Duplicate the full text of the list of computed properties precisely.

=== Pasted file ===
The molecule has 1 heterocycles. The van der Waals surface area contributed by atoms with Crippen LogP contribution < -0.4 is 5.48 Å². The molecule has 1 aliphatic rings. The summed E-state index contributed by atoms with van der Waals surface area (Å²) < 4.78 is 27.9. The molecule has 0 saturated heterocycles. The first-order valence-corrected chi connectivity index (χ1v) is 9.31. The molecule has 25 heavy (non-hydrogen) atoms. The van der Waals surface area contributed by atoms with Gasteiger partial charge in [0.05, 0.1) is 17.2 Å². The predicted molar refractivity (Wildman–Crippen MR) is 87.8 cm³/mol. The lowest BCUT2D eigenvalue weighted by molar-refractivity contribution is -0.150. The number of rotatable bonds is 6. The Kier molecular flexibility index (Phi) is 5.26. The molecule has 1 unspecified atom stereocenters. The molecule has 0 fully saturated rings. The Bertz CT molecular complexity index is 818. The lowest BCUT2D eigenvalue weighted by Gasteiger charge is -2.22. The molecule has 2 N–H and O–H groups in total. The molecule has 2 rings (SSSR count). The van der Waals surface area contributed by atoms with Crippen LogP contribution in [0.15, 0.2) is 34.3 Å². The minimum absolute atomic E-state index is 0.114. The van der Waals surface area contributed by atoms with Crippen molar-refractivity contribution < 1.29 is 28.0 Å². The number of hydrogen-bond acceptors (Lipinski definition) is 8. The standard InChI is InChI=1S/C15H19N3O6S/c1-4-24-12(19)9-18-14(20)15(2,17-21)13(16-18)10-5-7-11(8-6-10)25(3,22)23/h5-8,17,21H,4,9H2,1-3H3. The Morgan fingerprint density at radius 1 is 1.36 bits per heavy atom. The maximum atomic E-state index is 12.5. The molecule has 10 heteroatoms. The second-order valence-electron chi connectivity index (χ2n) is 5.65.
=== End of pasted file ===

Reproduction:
The molecule has 1 heterocycles. The van der Waals surface area contributed by atoms with Crippen LogP contribution < -0.4 is 5.48 Å². The molecule has 1 aliphatic rings. The summed E-state index contributed by atoms with van der Waals surface area (Å²) < 4.78 is 27.9. The molecule has 0 saturated heterocycles. The first-order valence-corrected chi connectivity index (χ1v) is 9.31. The molecule has 25 heavy (non-hydrogen) atoms. The van der Waals surface area contributed by atoms with Gasteiger partial charge in [0.05, 0.1) is 17.2 Å². The predicted molar refractivity (Wildman–Crippen MR) is 87.8 cm³/mol. The lowest BCUT2D eigenvalue weighted by molar-refractivity contribution is -0.150. The number of rotatable bonds is 6. The Kier molecular flexibility index (Phi) is 5.26. The molecule has 1 unspecified atom stereocenters. The molecule has 0 fully saturated rings. The Bertz CT molecular complexity index is 818. The lowest BCUT2D eigenvalue weighted by Gasteiger charge is -2.22. The molecule has 2 N–H and O–H groups in total. The molecule has 2 rings (SSSR count). The van der Waals surface area contributed by atoms with Crippen LogP contribution in [0.15, 0.2) is 34.3 Å². The minimum absolute atomic E-state index is 0.114. The van der Waals surface area contributed by atoms with Crippen molar-refractivity contribution < 1.29 is 28.0 Å². The number of hydrogen-bond acceptors (Lipinski definition) is 8. The standard InChI is InChI=1S/C15H19N3O6S/c1-4-24-12(19)9-18-14(20)15(2,17-21)13(16-18)10-5-7-11(8-6-10)25(3,22)23/h5-8,17,21H,4,9H2,1-3H3. The Morgan fingerprint density at radius 1 is 1.36 bits per heavy atom. The maximum atomic E-state index is 12.5. The molecule has 10 heteroatoms. The second-order valence-electron chi connectivity index (χ2n) is 5.65.